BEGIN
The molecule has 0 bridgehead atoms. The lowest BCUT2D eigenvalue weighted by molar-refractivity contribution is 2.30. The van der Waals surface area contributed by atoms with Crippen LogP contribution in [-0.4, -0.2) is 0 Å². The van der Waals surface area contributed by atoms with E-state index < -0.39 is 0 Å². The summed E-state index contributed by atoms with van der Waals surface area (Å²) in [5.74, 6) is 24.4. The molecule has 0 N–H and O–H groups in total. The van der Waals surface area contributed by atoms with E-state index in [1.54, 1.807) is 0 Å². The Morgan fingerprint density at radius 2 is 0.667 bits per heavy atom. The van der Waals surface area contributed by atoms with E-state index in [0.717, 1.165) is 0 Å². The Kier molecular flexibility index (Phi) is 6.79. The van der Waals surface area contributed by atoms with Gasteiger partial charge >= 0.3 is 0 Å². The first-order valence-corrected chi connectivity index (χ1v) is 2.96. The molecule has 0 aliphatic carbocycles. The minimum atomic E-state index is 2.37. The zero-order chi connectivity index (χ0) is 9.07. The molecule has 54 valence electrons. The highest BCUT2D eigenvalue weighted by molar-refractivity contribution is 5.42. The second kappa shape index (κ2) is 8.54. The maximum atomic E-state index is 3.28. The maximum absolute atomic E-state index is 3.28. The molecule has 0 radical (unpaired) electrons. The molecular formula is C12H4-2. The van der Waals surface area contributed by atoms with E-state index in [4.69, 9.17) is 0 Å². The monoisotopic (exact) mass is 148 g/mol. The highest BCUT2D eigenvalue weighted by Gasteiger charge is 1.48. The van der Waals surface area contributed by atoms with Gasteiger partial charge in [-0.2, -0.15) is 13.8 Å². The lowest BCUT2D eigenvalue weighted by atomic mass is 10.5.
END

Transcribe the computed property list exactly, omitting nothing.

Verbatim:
The molecule has 0 bridgehead atoms. The lowest BCUT2D eigenvalue weighted by molar-refractivity contribution is 2.30. The van der Waals surface area contributed by atoms with Crippen LogP contribution in [-0.4, -0.2) is 0 Å². The van der Waals surface area contributed by atoms with E-state index < -0.39 is 0 Å². The summed E-state index contributed by atoms with van der Waals surface area (Å²) in [5.74, 6) is 24.4. The molecule has 0 N–H and O–H groups in total. The van der Waals surface area contributed by atoms with E-state index in [1.54, 1.807) is 0 Å². The Morgan fingerprint density at radius 2 is 0.667 bits per heavy atom. The van der Waals surface area contributed by atoms with E-state index in [0.717, 1.165) is 0 Å². The Kier molecular flexibility index (Phi) is 6.79. The van der Waals surface area contributed by atoms with Gasteiger partial charge >= 0.3 is 0 Å². The first-order valence-corrected chi connectivity index (χ1v) is 2.96. The molecule has 0 aliphatic carbocycles. The minimum atomic E-state index is 2.37. The zero-order chi connectivity index (χ0) is 9.07. The molecule has 54 valence electrons. The highest BCUT2D eigenvalue weighted by molar-refractivity contribution is 5.42. The second kappa shape index (κ2) is 8.54. The maximum atomic E-state index is 3.28. The maximum absolute atomic E-state index is 3.28. The molecule has 0 radical (unpaired) electrons. The molecular formula is C12H4-2. The van der Waals surface area contributed by atoms with E-state index in [4.69, 9.17) is 0 Å². The monoisotopic (exact) mass is 148 g/mol. The highest BCUT2D eigenvalue weighted by Gasteiger charge is 1.48. The van der Waals surface area contributed by atoms with Gasteiger partial charge in [-0.2, -0.15) is 13.8 Å². The lowest BCUT2D eigenvalue weighted by atomic mass is 10.5.